The day Snickerdoodles became a food group


Not a drop of white flour. . . and what a sweet day it was.

I can’t help myself. The kids were home from school again, winter storms keep coming, we’ve been stuck inside too long, and I can think of nothing else to do except cook and bake. I was inspired by a recipe in King Arthur Flour Whole Grain Baking for a multi-grain snicker-doodle. Stay with me… grains like barley which impart a rich malt flavor, and are amazingly healthy, and ground oats.

While I was grinding the oats in my food processor, I began to worry about the nutrition component in my picky eater’s current diet, and I added almonds and walnuts to the food processor too, adding Omega 3s and protein. The result was the best-tasting snicker-doodle I have ever had. . . in . . . my . . . life. And my picky eaters got some nutrition too. For more Best Shot Mondays, click here.

First make the coating and set aside:


  • 1/3 cup sugar
  • 1 tablespoon ground cinnamon
  • Put the coating in a Ziploc bag, and keep it away from the kids.

The dough recipe:

  • 3/4 cup (1.5 sticks, 6 oz.) unsalted butter.
  • 1 1/2 cups (10.5 oz.) sugar
  • 2 teaspoons baking powder
  • 2 teaspoons salt
  • 1 teaspoon vanilla extract
  • 1 tablespoon orange juice
  • 2 large eggs
  • 1 1/3 cups (4 5/8 oz.) old-fashioned rolled oats, ground for 30 seconds in a food processor
  • 1 cup (4 oz.) barley flour*
  • 1/2 cup 2 ounces whole wheat flour*
  • 1/4 cup ground nuts* (Almonds, walnuts, pistachios… whatever you have on hand.) Grind them to a fine powder. Add some of the 1/2 cup wheat flour to keep the oils in the nuts to a nice powder.
  1. Cream the butter, sugar, baking powder, salt and vanilla.
  2. Beat in the orange juice and eggs.
  3. Add the dry ingredients
  4. Refrigerate the dough overnight. I couldn’t wait… we froze it and used it in an hour.
  5. Tell the kids to stop getting into the refrigerator/freezer.
  6. Pull the dough out of its cold environment.
  7. Preheat the oven to 350, lightly grease two baking sheets or use parchment paper.
  8. Roll tablespoons of dough into balls.
  9. Drop into a Ziploc bag, with the “coating.”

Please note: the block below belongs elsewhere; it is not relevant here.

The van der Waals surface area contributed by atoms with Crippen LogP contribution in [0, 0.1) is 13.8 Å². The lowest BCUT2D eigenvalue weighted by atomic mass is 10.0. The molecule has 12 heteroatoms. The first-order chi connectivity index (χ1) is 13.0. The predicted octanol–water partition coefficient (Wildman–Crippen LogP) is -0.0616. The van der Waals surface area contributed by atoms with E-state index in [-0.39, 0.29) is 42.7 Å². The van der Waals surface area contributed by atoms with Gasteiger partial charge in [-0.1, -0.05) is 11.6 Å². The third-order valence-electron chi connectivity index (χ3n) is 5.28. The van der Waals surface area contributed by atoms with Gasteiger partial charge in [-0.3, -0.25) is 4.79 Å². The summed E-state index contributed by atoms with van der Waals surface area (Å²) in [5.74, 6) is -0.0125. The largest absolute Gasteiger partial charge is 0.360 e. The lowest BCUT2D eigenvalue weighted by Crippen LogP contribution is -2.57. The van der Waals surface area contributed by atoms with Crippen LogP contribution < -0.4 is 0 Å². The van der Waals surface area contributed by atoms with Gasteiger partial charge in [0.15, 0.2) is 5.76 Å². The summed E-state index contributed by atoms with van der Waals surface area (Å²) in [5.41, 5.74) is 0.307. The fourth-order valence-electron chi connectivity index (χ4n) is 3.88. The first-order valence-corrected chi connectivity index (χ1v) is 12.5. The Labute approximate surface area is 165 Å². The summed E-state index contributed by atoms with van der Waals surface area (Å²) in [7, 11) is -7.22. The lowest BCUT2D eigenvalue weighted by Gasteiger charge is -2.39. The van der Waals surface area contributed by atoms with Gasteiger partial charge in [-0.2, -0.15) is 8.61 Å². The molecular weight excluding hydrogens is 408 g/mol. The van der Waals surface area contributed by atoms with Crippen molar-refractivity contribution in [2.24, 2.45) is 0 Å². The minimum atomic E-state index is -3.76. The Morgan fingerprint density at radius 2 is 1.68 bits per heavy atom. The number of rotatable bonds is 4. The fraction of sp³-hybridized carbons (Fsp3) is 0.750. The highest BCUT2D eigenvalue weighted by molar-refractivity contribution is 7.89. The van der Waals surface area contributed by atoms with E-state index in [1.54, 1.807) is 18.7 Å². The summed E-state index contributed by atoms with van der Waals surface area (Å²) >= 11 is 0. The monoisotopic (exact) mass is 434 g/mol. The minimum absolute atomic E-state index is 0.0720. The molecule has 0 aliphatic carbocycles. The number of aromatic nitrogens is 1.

10. Shake gently to coat the cookies.
  11. Place on baking sheet, with enough spacing for the cookies to flatten while they bake.
  12. Bake for 12-14 minutes.
  13. Save some for me.

*Always store in the freezer. They are full of oils and can go rancid.

, , , ,
30 comments to “The day Snickerdoodles became a food group”
  1. What a great idea! My son isn’t a horrible eater, but he’s not great either. I already make a similar oat/almond mixture for my baby’s cereal, so I will definitely be trying these!

  2. They sound nutritious AND delicious. 🙂 Thank you, Suzie. We ate up all the Plantation Cake, but I will make it again soon, and be sure to take a photo of it. Imagine Gingerbread as a pudding cake with a Streusel topping. That’s kind of what Plantation Cake looks like and tastes like. 🙂

  3. Pingback: I’m behind with reading your blogs « Relaxed Parents

  4. That you have the ability to make such cookies with children around will never cease to amaze me. I’m lucky I can cut off the log of cookie dough and throw it in the oven when the kids are around.

  5. sounds like a great recipe, i bookmarked it for future! LOL-“keep away from kids” & ” #13 “save some for me”, most definately! : )

  6. Pingback: How to Make A Guinness Cake | Susiej

  7. Pingback: Yoga to Loose Weight | Susiej

  8. Pingback: Don’t trust me with the fried green tomatoes | Susiej

  9. Pingback: 13 Fixes for Tired Moms | Susiej

  10. I’m really enjoying the design and layout of your site. It’s a very easy on the eyes which makes it much more enjoyable for me to come here and visit more often. Did you hire out a designer to create your theme? Superb work!

  11. That sounds relaly good. I love Reese’s ;)I follow you through Boost Your Buzz on GFC. (Anja M.)If you want you can follow me back at

Leave a Reply

Your email address will not be published. Required fields are marked *